Titanium alloy research has potential benefits for industry
Six months into a research project on advanced titanium alloy fabrication, Professor Yufeng Zheng of the College of Engineering sees the potential to fabricate this lightweight yet strong material – essential in the aerospace and biomedical industries – at lower cost.
This would make titanium alloys more accessible to the many industries that need them, and could ultimately mean cheaper titanium prostheses and products.
Zheng’s research involves optimizing titanium alloy compositions – titanium combined with other metallic elements to increase malleability and workability – that contain low-cost alloying elements, rather than the alloying elements expensive currently in use. Also contributes to optimizing the manufacturing cost of titanium alloys: high processing temperatures.
“We are also trying to find a way to make titanium alloys at room temperature,” Zheng said.
Last fall, he received a $241,192 Collaborative Research Grant from the National Science Foundation for this work. Over the next three years, Zheng will partner with University of Michigan Professor Liang Qi on this project.
Zheng, who is also acting director of the Electron Microscopy and Microanalysis Facility (EMMF), examines titanium alloys in great detail, studying a mechanism that occurs at the atomic level known as strain twinning. . This process describes how atoms move along a specific orientation by displacement, generating the change in shape and volume.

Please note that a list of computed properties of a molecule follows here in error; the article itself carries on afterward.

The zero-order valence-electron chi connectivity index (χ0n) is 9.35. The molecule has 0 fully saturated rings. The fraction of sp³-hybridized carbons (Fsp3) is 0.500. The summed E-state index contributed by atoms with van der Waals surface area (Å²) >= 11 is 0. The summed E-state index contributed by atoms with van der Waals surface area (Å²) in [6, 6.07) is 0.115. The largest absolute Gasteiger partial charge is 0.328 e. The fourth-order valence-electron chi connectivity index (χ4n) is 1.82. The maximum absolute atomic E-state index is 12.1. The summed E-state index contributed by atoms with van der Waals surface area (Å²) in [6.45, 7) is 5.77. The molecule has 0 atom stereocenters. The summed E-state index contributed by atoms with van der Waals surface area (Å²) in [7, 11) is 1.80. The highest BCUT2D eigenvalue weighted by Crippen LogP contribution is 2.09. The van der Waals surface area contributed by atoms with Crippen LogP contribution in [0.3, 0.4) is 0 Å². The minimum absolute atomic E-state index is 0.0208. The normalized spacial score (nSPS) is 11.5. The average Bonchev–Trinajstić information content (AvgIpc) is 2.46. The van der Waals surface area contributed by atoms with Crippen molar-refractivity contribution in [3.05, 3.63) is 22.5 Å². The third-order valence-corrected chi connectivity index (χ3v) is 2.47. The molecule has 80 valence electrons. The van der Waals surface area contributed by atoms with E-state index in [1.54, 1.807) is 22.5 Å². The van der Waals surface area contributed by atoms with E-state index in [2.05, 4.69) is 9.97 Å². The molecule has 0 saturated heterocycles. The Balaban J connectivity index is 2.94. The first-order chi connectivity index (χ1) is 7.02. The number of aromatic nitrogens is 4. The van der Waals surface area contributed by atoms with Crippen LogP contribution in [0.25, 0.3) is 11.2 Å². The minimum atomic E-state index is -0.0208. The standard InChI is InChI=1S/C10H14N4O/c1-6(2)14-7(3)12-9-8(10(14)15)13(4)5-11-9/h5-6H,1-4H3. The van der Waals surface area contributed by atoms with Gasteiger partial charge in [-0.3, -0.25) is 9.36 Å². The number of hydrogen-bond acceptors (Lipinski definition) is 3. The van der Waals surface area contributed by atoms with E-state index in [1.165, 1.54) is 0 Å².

Zheng and one of his graduate students, Dian Li, will use the state-of-the-art equipment available at EMMF to study a unique type of strain-twinning mechanism called the high-index strain-twining mechanism in titanium alloys.
“We will use the high-throughput mechanical fabrication and test equipment to rapidly map the interrelationship between alloy composition and deformation mechanism in titanium alloys,” Zheng said.
These results will guide the discovery of titanium alloys containing low cost elements with better machinability at room temperature.
Meanwhile, Qi will use first-principle computer simulation — an atomic-level modeling technique — and physics-based machine learning — a branch of artificial intelligence and computer science — to analyze the data. This information will be used to develop an innovative method to search for the targeted titanium alloy systems with improved workability at room temperature.
But it’s research here at the University of Nevada, Reno that ignites Zheng’s passion. His expertise is in electron microscopy, an area that the College of Engineering has prioritized. Over the past few years, EMMF has acquired the state-of-the-art equipment that Zheng and Li use to study titanium alloys, including the Thermo Scientific Scios 2 ion beam/scanning dual beam microscope and the scanning transmission electron microscope FEI Talos F200s.
“I am here at the right time,” said Zheng, who joined the University in 2019. “I really appreciate the College of Engineering’s dedication to expanding EMMF facilities. Without (the new equipment), I could not do this research.